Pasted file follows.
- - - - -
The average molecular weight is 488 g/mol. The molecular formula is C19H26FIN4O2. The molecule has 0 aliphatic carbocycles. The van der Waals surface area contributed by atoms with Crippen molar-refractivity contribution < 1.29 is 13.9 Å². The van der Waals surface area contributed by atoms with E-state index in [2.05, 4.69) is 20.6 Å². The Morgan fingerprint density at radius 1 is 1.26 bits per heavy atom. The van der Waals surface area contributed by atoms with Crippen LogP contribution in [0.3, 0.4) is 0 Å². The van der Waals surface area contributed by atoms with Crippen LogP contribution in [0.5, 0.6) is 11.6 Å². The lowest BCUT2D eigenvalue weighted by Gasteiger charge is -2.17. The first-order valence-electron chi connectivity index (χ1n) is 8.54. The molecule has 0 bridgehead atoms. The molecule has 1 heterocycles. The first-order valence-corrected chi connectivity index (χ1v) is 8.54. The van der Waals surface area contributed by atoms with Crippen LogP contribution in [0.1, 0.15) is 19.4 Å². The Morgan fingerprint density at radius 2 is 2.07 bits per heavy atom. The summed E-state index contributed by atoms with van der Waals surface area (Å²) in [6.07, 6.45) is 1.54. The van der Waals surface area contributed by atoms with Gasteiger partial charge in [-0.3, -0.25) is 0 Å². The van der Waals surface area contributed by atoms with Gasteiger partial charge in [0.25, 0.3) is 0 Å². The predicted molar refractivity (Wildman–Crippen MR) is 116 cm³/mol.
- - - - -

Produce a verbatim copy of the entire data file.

The average molecular weight is 488 g/mol. The molecular formula is C19H26FIN4O2. The molecule has 0 aliphatic carbocycles. The van der Waals surface area contributed by atoms with Crippen molar-refractivity contribution < 1.29 is 13.9 Å². The van der Waals surface area contributed by atoms with E-state index in [2.05, 4.69) is 20.6 Å². The Morgan fingerprint density at radius 1 is 1.26 bits per heavy atom. The van der Waals surface area contributed by atoms with Crippen LogP contribution in [0.3, 0.4) is 0 Å². The van der Waals surface area contributed by atoms with Crippen LogP contribution in [0.5, 0.6) is 11.6 Å². The lowest BCUT2D eigenvalue weighted by Gasteiger charge is -2.17. The first-order valence-electron chi connectivity index (χ1n) is 8.54. The molecule has 0 bridgehead atoms. The molecule has 1 heterocycles. The first-order valence-corrected chi connectivity index (χ1v) is 8.54. The van der Waals surface area contributed by atoms with Crippen LogP contribution in [0.1, 0.15) is 19.4 Å². The Morgan fingerprint density at radius 2 is 2.07 bits per heavy atom. The summed E-state index contributed by atoms with van der Waals surface area (Å²) in [6.07, 6.45) is 1.54. The van der Waals surface area contributed by atoms with Gasteiger partial charge in [-0.3, -0.25) is 0 Å². The van der Waals surface area contributed by atoms with Gasteiger partial charge in [0.25, 0.3) is 0 Å². The predicted molar refractivity (Wildman–Crippen MR) is 116 cm³/mol.